Linda Ronstadt
We Ran

It seems like it's been decades since Linda Ronstadt recorded the type of music that made her famous in the first place back in the early '70s with country rock songs like "You're No Good," "Blue Bayou" and "When Will I Be Loved."  In the '80s she turned to big band and soft adult contemporary music, recording with the Nelson Riddle Orchestra and scoring a hit with James Ingram on "Somewhere Out There." More recently, she's recorded albums with Cuban and Mexican influences, and an album of children's lullabyes. But with We Ran, she at last returns to the classic small band format, and wends her way through a delectable Cajun organ and ukelele ditty in "Give Me A Reason," a '60s "ooh-oooh"  ballad in "Ruler of My Heart," and a gorgeous rock ballad in the John Hiatt-penned title track, which could also have worked well on a Bonnie Raitt album. Ronstadt has members of Tom Petty's band, as well as longtime guitar pal Waddy Wachtel  (who also plays with Warren Zevon) helping her out to get that organic rock band sound and the result is a timeless album of  grace and spirit.

Ronstadt brings a delicate, full flower of feeling to Bruce Springsteen's introspective, ambling "If I Should Fall Behind" and Petty keyboardist Benmont Tench pulls off evocative classic Hammond organ work on a cover of Bob Dylan's "Just Like Tom Thumb's Blues."  Ronstadt gets to belt above a woman's choir in the '60s flavored sax and string ballad "Cry 'Til My Tears Run Dry," and lets loose with a country rock handclap-worthy duet with Waddy Wachtel's "I Go To Pieces." It all wraps up with the south of the border flavor of "Dreams of the San Joaquin," a sweet Spanish-guitar flavored love song that features background vocals by Ronstadt's family. It's a very special moment on a special album.


Mitchell Froom

Mitchell Froom is the keyboardist/producer who has created classic albums with artists ranging from Elvis Costello, Crowded House and Paul McCartney to Los Lobos, Sheryl Crow, and Suzanne Vega. This album, sadly, includes little of the pop sense he displayed as a producer of those albums.

While Crow and Vega stop by to sing on a couple tracks, and a variety of other former Froom clients also stop by to help out on various instruments, this is ultimately a sound effects album that allows Froom to show off his exotic keyboard collection on tape and toy with some hallucinatory Eastern rhythms and spaced-out beatnik jazz.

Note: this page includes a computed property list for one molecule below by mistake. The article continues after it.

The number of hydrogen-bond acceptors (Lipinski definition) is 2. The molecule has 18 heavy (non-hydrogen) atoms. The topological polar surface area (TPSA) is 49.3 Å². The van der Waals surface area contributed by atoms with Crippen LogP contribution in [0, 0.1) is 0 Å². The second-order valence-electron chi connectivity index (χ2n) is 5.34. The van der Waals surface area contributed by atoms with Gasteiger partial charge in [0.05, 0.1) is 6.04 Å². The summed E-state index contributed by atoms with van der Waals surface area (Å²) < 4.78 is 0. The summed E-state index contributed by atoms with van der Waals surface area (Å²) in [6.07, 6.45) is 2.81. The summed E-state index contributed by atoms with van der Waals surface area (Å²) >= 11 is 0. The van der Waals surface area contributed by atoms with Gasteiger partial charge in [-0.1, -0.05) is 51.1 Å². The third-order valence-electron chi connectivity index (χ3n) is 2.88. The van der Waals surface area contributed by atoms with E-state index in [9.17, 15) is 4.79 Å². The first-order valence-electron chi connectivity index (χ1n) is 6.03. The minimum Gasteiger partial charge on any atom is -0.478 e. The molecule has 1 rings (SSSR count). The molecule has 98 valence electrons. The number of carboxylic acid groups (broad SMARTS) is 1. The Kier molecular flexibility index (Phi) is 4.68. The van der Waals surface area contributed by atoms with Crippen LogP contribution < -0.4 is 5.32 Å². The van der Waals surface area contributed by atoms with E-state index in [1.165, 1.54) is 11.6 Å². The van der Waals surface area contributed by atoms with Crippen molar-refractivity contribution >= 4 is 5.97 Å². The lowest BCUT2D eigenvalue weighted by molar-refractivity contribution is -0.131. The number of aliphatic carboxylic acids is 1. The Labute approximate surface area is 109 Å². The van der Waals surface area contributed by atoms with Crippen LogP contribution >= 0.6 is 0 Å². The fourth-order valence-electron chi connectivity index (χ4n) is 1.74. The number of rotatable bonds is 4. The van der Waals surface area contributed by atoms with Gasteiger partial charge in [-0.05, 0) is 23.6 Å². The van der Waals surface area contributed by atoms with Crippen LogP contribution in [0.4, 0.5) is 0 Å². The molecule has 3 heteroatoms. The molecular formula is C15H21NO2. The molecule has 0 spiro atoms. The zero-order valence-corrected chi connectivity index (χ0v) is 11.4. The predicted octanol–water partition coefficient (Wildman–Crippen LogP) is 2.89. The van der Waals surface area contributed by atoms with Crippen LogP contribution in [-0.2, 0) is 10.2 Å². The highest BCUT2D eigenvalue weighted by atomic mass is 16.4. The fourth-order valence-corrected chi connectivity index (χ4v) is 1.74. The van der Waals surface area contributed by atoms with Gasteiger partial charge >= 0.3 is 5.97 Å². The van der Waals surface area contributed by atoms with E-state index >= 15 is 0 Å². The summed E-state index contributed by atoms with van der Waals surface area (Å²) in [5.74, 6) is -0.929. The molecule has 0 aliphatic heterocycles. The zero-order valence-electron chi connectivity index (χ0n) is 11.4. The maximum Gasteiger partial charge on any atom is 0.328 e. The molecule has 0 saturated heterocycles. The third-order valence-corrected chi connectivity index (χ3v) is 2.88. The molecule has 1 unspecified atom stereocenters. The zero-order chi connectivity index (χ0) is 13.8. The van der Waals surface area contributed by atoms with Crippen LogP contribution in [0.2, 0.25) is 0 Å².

It's interesting from a sonic standpoint, but a zero from a pop listenability perspective.



I think there have been more albums on MCA from alternative rock-ska act Sublime since their singer overdosed on heroin a year or two back than when he was alive and performing...the latest, following a collection a b-sides and other leftovers, is Stand By Your Van, a live album that sounds as if it was recorded in a very small club (you can hear people talking at the side of the stage as the band starts its songs). There's a version of their breakthrough hit "Date Rape" which won't satisfy purists — label this for rabid fans only...New Age pianist and lite pop hitmaker Jim Brickman has put together Visions of Love for Windham Hill, a collection of love songs including his own hit "The Gift" as well as a collaboration between him and saxophonist Dave Koz. Also included are collaborations between Brickman and David Grow and Brickman, Grow and Ann Cochran ("That's What I'm Here For" and "After All These Years," respectively.) But this is not all about Brickman's music. Janis Ian offers "Getting Over You" and Amanda Upchurch updates James Taylor's "Shower The People" with an urban groove. Peabo Bryson and Stephen Bishop also turn up....

If a blues vibe is more up your alley, Columbia's Legacy reissue label offers a new series of Mojo Workin' albums. This batch includes Big Bill Broonzy's Warm, Witty & Wise which collects some of his late '80s material. Willie Dixon's Poet of the Blues contains some of the bluesmaster's pre- and post-Chess label output. Also new in the series is Son House's The Original Delta Blues, Blind Willie Johnson's Dark Was The Night and a various artists collection called Slide Guitar: The Streamline Special featuring Lead Belly, Robert Johnson, Blind Boy Fuller, Taj Mahal and more...

Rhino Records — which seems to release about 10 album collections a week these days — has just unveiled yet another series. This one centers around, of all things, cable channels. A collaboration with The Discovery Networks, the first three releases are titled Discovery Channel Presents: Great Chefs Dinner Music, Travel Channel Presents : Songs From Around the World and Animal Planet Presents: Sing With the Animals. Each disc  focuses on a distinct musical style. The Discovery Channel  disc works with jazz, spotlighting artists like Laurindo Almeida and John Coltrane. The Travel Channel disc offers exotic Middle Eastern, Brazilian and African rhythms with artists like Ottmar Liebert and Strunz and Farah. And the Animal Planet disc offers '50s rock classics from The Trashmen and Bill Haley and his Comets...

Hard to believe they can still find unreleased material, but there's a new Janis Joplin live disc out celebrating the 30th anniversary of her label signing to Columbia Records. Janis Joplin with Big Brother and the Holding Company Live At Winterland '68 includes 14 tracks, including "Piece of my Heart" and "Ball & Chain."